Monday, 29 October 2007
My blogging has been hampered for months now and I have really missed putting down my thoughts about our lives on our farm it Italy.
After the flooding we had so many wonderful friends coming from England to visit us that I really did not have the time to myself to gather my thoughts and then put them in my blog. Robyn, my Australian artist friend, has said I should just write two lines and add a few photographs and leave it at that. That is probably the route I should take but even that takes time and so for the time being I am going to have to be verbose!!
I have learned a lot this year about what to grow in the kitchen garden, when, and how many! Firstly we had a glut of zuccini and I made hundreds of bags of pulp which now fill up my deep freeze. If you buy six zucini plants and plant them at the same time, you deserve to have a glut!
Same with corn on the cob, fava beans, etc. etc. So next year everything is going to be different.
I have discovered that what one grows in the Shires, does not grow here! I wanted a herbaceous border just like my friends in England but that does not work here with our clay soil and long periods of drought. I am going semi-tropical and this should make for less work as well. Not so much weeding and clearing in the autumn. I haven't seen enough gardens in this part of the world to see how it is done, so next year I must get in the car and travel around all the famous gardens in our area.
From our large dining room windows we look up at the village of Cortona and a wonderful, ancient cemetery! While Aziz' sister Diana was here we went up to look around. I was so impressed that I am about to book myself a niche!! Well, it has a view over our property and I can keep an eye on the new owners and what they are doing to my little farm!!!
I will descend from the hills and haunt them if they do anything I disapprove of!!
I was thrilled with my first hive of bees and thought they had been doing wonderfully, coming and going full of pollen and buzzing around the kitchen garden with great energy. We finally opened them up only to find that half of them were dead. Killed by overheating. I kicked myself as I knew they fanned themselves and the honey when hot. When the guy who sold me the bees installed the hive he insisted it go where it is now and not where I had prepared a place in the shade. I knew would be cooler for them.
He won the battle and now we are without honey this year.
Hessi and I went off to a local horse show in Citta de Castello in the summer and saw a little pony being treated rather badly. I knew AC would be furious but I told this horrible, sleazy horse-coper that I wanted to buy the pony!
He is a little stallion called Socks and he has a wife called Knickers!
Luckily AC wasn't here so I quickly made the roll-over into a stable and the ponies, after several break-outs were installed, and we quickly post-and-railed the orchard.
They are delightful and answer in high pitched voices when I call and dash up for their piece of sugar. They are about the size of Lamu but she is terrified of them.
The local horse show with a competition for the best hat took place in Arezzo! I think Ascot could teach the locals a thing or two!!!
AC, Mimi and David McFarlane built the coffee table for our new Drawing Room beneath the wisteria.
AC has been travelling a lot this autumn and was away when I went to the local Foianno Show. It was a delight with all the streets of the village full of people doing what they have been doing for centuries.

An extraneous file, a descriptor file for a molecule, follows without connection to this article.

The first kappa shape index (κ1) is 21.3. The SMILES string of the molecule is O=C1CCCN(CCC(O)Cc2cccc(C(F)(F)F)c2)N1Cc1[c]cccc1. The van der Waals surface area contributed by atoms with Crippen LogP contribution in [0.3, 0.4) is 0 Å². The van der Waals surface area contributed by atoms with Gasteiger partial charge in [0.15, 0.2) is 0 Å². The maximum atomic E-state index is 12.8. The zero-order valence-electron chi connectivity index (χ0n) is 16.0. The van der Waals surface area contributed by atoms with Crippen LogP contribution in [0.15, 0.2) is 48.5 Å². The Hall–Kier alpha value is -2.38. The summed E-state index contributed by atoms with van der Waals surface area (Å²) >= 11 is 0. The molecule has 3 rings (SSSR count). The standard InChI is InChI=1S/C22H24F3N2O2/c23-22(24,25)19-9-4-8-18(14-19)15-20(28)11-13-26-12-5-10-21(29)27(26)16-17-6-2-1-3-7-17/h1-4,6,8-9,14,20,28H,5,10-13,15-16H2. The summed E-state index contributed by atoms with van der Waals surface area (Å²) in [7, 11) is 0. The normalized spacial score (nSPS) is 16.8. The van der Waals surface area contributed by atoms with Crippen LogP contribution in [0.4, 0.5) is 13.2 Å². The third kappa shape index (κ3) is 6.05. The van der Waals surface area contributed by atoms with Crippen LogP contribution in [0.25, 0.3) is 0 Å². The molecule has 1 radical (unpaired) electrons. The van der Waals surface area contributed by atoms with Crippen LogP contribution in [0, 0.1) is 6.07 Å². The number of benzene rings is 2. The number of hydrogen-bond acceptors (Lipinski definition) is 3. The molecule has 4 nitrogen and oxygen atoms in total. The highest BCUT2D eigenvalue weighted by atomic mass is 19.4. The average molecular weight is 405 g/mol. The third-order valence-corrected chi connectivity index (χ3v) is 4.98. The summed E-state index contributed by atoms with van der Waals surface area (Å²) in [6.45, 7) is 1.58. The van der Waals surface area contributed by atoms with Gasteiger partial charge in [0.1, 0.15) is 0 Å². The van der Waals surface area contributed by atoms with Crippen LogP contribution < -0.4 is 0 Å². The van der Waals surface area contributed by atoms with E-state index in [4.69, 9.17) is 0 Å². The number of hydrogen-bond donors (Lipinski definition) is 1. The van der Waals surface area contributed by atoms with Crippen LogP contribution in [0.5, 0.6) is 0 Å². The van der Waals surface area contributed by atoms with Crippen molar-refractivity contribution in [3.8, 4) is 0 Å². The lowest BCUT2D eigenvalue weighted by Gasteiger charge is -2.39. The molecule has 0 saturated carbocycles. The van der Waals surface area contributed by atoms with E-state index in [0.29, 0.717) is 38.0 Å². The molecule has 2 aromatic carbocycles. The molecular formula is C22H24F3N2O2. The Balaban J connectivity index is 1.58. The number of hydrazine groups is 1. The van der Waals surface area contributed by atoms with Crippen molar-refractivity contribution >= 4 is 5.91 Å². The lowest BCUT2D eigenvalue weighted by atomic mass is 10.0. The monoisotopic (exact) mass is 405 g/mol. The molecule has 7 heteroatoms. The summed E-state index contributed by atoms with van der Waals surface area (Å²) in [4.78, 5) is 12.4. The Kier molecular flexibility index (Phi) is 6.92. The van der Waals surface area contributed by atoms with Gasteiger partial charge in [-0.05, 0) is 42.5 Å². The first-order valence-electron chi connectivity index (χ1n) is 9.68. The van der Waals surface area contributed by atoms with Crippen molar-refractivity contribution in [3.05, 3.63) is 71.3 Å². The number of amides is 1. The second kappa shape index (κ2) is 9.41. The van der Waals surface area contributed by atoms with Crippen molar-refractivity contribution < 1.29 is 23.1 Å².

Making pasta, tending cattle and sheep
producing wine, digging for truffles, picking porcini, etc.
Jani, her daughter Kara, and Louis gave me lunch and we wandered for a blissfully interesting afternoon. Stupidly I had taken Lamu with me and she wanted to eat everything on four legs that crossed her path. I gave up and took her home after she had attacked a black, pot bellied pig that I am sure would have come out on top if he had just honked at her!!!
All teeth and temptation but no backbone.
AC has gone off to New York to talk to his new company bosses, WPP and a few of their clients, and as usual seems very laid back. I don't know how he gets so much self-confidence, but he has, so that stops me worrying about him. Hopefully he will tell me if he needs me to go with him!!!! Oh, Ha Ha.
It is the most beautiful autumn I have ever seen anywhere. I would really rather live in the Shires in England but to keep the Old Man happy I agreed to live here. Gradually I am beginn ing to realise that our climate here in Italy is so much warmer and dryer than England that I should stop worrying about leaving my home country and enjoy my new life. Every day starts with sunshine or by lunchtime the sun has fought its way through the fog.
Autumn is the time for bulb planting and that is what I have been doing. In fact I had ordered double the amount of daffodils I needed and have had to borrow a small digging machine in order to plant them!!! The ground was so hard we could not get our spades in. Clay is worse than concrete when the water is extracted.
It hasn't been a great year for fruit but I did manage to make some quince jelly between feeding the guests!
Two of my quince trees have been killed by the wild boars who dig up the roots. They must have a better taste than the trees in the woods. Also the drought has not helped. We did have some apples and pears but they were all so small they were hardly worth bottling. The walnuts and almonds however, have been wonderful and there will be lots to munch over Christmas!